Despite seeing three bands in two locations, by far the most memorable thing to occur on my birthday (28) was a disastruous encounter with TV On The Radio.
Jean-Paul Estievenart - tp
Cédric Favresse - as
Lieven Van Pee - b
Alain Deval - d
The Archiduc is fun to go to because it mixes people who can afford to shop at the Olivier Strelli down the street (which the drink prices reflect) and those who can afford... free (as in 0 euro) jazz concerts.
Jean-Paul Estievenart recently won the New Talent Django d'Or, the best of an extraordinarily weak field, compared to previous years. Anyway, I hadn't heard him in a long time, so was curious. He's a clean-cut player, fluent but not particularly interesting. They played a few Ornette Coleman tunes (you can hear "Jayne" on their website) as straight as possible. Mingus's "Fables Of Faubus" was more fun, as was Cédric Favresse's composition "Yémen," which juxtaposed a bright, infectious rhythm with a slowed-down, Middle Eastern section. He's more expressive than Estievenart at this point, working his way through his Charlie Parker. Collapse is further proof, as if any were necessary, that even young Europeans are interested in mainstream, swinging jazz. Not all of us are avant-garde freaks, believe it or not.
We stayed for about half of the second set, then headed for a Chinese restaurant opposite our next musical stop, the Ancienne Belgique's upstairs club. It was my birthday and I was bored at home, so decided on the spur of the moment to come out for a double-bill of two bands I'd never heard of. Amusingly, the main impression I'm left with is "welcome to the blogosphere!" (at least, a different blogosphere than the one I'm used to, one where guys in the front row wear Broken Social Scene t-shirts).
Cortney Tidwell (MySpace)
A very young band from Nashville. The singer had a Joanna Newsome-ish girliness and tortuous phrasing. The sound was pretty bad, so as soon as the guitarist, cellist and keyboardist all started playing, I had no idea what she was saying. Maybe it was the sound, but the songs kind of lacked contour and detail. Still, they could drift on a couple of floor-rattling drones, bounce on a disco beat or explode into guitar noise.
Grizzly Bear (MySpace)
Four men singing together in high-pitched harmony never goes out of style, especially when they're doing it over long, sprawling multi-sectional songs that are tinged with 70s psychedelic rock and often involve whistling. Thankfully, the sound was excellent. Interesting, but I kind of got bored after a while, whereas IVN loved it all the way through. I liked how not straight-forward it all was. One song started with a brief, hard-driving explosion, then spent the next many minutes making you think it was going to get back there, but never did.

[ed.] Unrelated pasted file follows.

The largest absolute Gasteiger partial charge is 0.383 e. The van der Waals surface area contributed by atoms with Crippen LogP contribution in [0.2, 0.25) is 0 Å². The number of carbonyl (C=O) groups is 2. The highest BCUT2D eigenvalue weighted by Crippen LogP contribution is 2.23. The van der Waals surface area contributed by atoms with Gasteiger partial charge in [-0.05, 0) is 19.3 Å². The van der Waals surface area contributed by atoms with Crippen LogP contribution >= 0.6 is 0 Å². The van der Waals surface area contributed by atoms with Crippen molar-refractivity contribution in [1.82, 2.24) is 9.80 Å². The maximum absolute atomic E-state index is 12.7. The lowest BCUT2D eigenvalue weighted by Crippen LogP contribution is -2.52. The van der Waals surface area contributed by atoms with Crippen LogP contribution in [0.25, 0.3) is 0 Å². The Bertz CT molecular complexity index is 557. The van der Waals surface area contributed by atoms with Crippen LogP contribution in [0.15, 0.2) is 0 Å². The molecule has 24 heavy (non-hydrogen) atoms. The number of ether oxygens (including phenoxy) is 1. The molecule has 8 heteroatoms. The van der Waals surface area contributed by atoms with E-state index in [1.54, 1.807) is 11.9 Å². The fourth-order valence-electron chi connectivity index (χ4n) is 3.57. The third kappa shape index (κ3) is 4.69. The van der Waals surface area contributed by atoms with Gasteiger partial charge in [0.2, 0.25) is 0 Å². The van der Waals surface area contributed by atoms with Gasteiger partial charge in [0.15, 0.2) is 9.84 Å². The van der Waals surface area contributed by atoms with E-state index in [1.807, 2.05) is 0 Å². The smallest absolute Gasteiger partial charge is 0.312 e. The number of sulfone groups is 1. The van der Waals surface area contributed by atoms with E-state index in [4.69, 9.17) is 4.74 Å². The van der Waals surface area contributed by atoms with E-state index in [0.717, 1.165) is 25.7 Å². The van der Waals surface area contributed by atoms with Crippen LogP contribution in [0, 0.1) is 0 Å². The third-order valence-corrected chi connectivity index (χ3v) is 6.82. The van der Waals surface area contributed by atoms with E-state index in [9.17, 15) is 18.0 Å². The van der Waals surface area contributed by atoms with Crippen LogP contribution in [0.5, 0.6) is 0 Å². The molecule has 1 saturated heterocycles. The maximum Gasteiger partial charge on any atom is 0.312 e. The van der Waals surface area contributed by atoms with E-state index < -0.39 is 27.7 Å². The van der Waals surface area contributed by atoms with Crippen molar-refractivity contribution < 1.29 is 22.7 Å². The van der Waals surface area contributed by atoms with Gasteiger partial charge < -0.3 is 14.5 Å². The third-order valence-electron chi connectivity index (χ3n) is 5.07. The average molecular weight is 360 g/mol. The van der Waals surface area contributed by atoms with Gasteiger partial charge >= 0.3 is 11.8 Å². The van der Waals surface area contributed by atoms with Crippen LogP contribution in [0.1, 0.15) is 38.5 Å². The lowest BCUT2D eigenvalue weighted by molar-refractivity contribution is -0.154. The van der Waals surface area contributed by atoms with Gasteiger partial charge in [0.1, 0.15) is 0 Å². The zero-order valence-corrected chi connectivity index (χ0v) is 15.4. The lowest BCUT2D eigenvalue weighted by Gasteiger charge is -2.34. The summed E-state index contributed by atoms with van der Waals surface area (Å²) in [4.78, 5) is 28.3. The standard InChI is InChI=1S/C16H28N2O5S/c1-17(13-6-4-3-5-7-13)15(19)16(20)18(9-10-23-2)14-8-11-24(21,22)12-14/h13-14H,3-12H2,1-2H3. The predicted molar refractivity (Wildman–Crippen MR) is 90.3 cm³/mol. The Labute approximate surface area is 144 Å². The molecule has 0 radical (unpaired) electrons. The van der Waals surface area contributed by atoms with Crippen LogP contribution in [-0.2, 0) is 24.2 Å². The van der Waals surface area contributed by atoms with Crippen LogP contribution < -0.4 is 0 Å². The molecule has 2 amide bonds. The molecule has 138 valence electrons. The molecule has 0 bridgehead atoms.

And now, the already-legendary TVotR incident:
During the intermission between the CT and GB shows, I saw the guys from TVotR over in a corner. They were opening for We Are Scientists the next day, so I wasn't surprised to see them there. Since he's the most recognisable of the bunch, I went over to Kyp Malone (surely the best afro/beard combination in the business). The following is a transcription of our conversation, with the thoughts that whizzed through my head in brackets and italics.
*Put hand on Malone's shoulder, Malone turns around*
"Excuse me. I just wanted to say that I really really really love your album (I should show him that I am aware that his band has several albums, even though I only own one of them) Return To Cookie Monster (fuck! Could I have said anything more stupid? Now I look like an insincere idiot! *image of Cookie Monster comes to mind* Should I say nothing and just hope that the music was loud enough for him not to have really heard what I just said?) Return To Cookie Mountain (just keep smiling).
*Dave Sitek chuckles. I am increasingly nervous*
"Thank you very much."
"(Quick, re-assert your fandom)I'll be coming to see you tomorrow, I'm really looking forward to it."
"Thank you." (I don't think he cares. He probably heard cookie monster)
*I walk away, head hung in shame*